El Salvador became a model for dollarization in Central America in January, 2001, when it followed Ecuador's decision a year earlier to abandon its own currency. The move was designed to keep inflation at bay and boost investors' confidence in the economy. Annual foreign direct investment has indeed climbed from $1.97 billion in 2000 to $2.6 billion in 2004. Today, the nation is one of seven independent nations that have officially adopted the dollar as their currency, including East Timor, Ecuador, the Marshall Islands, Micronesia, Palau, and Panama. Many other countries with their own legal tender are unofficially dollarized. And of the $460 billion in U.S. cash and coins circulating outside of the U.S., some $115 billion is estimated to be in Latin America.
What sets El Salvador apart from others is how it carefully paved the way for the dollar's introduction. Starting in 1992, it implemented a series of reforms that privatized big chunks of its tiny economy, reined in the fiscal deficit, and opened the country wide to foreign trade. That cushioned the transition and explains why dollarization has worked better there than in less-disciplined countries such as Ecuador. Argentina showed how not to do it when runaway deficits forced it to break a decade-long one-to-one currency peg to the dollar in 2001, with disastrous economic consequences.
Yet El Salvador may still be in for a dollar-induced shock. That's because the government has effectively forfeited control of its monetary supply to the U.S. Federal Reserve. While the Fed was busy cutting rates to stimulate growth after September 11, that proved to be a boon. But with U.S. rates rising, dollarized nations like El Salvador are at risk for a credit crunch. So far there's little evidence that liquidity has shrunk measurably in El Salvador. But some economists say that can't last long amid Fed tightening. "Washington handles our monetary policy," says Ra?l Moreno, an economics professor at the University of El Salvador. "If U.S. interest rates rise sharply, the impact on us will be all that much greater."NO MORE SAFETY LEVER?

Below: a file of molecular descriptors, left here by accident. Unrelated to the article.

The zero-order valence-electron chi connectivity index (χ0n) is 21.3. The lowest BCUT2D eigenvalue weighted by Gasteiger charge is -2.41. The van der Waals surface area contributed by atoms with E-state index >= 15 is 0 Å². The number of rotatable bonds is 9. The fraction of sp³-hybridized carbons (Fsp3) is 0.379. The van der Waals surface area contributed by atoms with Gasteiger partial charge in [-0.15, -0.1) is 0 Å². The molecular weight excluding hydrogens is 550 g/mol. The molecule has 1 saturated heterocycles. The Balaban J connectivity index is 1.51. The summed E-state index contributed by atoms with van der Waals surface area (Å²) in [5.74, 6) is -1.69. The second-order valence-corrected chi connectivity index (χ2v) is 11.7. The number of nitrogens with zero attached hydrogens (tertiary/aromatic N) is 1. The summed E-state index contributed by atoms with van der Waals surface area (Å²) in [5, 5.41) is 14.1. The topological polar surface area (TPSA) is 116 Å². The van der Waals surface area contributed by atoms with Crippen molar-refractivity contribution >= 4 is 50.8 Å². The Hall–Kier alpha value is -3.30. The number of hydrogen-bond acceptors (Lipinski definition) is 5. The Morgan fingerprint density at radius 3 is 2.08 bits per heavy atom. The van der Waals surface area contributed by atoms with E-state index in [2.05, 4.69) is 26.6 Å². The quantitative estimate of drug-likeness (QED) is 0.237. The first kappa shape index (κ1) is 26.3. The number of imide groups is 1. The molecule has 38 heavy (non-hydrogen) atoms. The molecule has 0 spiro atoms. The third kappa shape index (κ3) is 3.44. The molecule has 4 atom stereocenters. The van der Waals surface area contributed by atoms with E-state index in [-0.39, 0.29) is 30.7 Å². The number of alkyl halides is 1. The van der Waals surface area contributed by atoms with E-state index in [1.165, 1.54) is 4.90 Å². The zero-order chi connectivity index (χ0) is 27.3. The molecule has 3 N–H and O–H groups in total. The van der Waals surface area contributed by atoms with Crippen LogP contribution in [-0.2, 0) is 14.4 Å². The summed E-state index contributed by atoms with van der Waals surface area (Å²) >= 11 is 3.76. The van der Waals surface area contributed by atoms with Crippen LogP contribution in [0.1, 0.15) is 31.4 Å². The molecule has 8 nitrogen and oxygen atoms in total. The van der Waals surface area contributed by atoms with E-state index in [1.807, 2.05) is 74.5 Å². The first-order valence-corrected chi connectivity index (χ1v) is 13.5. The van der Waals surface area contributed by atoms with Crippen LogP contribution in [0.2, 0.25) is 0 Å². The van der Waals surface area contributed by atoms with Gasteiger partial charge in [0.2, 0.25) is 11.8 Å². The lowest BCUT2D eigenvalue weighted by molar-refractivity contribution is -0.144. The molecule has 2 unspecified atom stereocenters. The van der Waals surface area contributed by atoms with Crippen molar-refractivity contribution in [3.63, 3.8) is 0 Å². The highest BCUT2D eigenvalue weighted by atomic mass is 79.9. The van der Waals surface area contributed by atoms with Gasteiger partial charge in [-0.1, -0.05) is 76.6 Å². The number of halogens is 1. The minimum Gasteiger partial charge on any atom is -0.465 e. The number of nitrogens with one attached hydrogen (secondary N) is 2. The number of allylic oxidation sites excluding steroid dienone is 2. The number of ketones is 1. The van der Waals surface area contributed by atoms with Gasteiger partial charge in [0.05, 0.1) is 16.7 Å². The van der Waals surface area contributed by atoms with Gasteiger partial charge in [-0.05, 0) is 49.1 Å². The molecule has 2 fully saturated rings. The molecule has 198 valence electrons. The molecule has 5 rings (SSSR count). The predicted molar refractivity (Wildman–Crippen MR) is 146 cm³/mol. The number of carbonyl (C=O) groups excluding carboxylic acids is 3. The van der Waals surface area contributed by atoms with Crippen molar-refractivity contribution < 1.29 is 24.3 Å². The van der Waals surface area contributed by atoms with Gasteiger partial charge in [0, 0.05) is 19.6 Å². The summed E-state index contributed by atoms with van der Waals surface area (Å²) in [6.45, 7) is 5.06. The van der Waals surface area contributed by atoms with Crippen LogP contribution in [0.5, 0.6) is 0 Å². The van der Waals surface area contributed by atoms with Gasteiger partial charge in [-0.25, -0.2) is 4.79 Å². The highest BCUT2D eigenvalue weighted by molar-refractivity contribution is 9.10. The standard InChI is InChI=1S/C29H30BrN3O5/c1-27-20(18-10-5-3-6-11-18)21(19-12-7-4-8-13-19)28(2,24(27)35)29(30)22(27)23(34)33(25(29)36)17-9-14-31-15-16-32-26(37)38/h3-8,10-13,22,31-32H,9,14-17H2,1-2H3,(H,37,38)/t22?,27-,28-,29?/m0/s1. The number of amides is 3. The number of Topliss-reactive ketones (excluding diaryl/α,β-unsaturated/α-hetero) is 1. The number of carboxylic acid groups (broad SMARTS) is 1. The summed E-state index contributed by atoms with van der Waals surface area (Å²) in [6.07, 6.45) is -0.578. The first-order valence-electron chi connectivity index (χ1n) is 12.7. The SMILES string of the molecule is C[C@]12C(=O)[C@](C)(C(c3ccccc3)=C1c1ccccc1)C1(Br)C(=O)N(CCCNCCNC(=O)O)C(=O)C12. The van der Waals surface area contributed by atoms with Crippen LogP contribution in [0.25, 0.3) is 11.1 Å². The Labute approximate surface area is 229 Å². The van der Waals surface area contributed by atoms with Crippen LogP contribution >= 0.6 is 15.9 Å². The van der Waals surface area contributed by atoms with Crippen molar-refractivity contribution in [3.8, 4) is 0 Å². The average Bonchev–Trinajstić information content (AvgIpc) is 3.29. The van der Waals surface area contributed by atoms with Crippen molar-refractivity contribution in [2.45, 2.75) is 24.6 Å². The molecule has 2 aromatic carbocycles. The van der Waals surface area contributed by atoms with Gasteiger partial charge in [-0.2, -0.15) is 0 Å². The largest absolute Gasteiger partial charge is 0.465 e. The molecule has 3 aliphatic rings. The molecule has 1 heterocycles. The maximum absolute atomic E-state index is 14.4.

Of course, higher rates will help counter inflation from rising energy costs. And a moderate rise in interest rates is unlikely to sink El Salvador's economy, since two-thirds of its trade is with the U.S. A potentially far greater threat is the loss of a safety lever in the form of currency devaluation. Since El Salvador uses the dollar, it can't devalue to export itself out of a slump -- or issue debt in its own currency. That could come to haunt the country by making its exports more expensive -- and imports cheaper -- when neighboring countries' currencies depreciate against the dollar.
Not being able to use money supply to stimulate growth is a problem, since the switch to dollars has done little to boost gross domestic product. GDP growth has averaged 1.9% over the past five years -- the most sluggish of any Central American country. What's more, dollarization hasn't improved the lot of the poor. Half of El Salvador's population still lives in poverty, leaving many exposed to hardship if the economy stalls. "For poor people like me, dollarization hasn't worked at all," says Samuel Renderos, a 70-year-old retired bus driver. "Basic necessities all got more expensive when we moved to the dollar."
Economists say El Salvador needs to gird its economy by improving education and worker training, and encouraging more private investment in basic infrastructure projects. "Dollarization was a vehicle to broaden their integration with the global economy, but additional reforms have to be deepened," says Mario Garza, the International Monetary Fund's chief of mission for El Salvador. Only then, he says, will dollarization make a difference for ordinary Salvadorans. By Geri Smith in Mexico City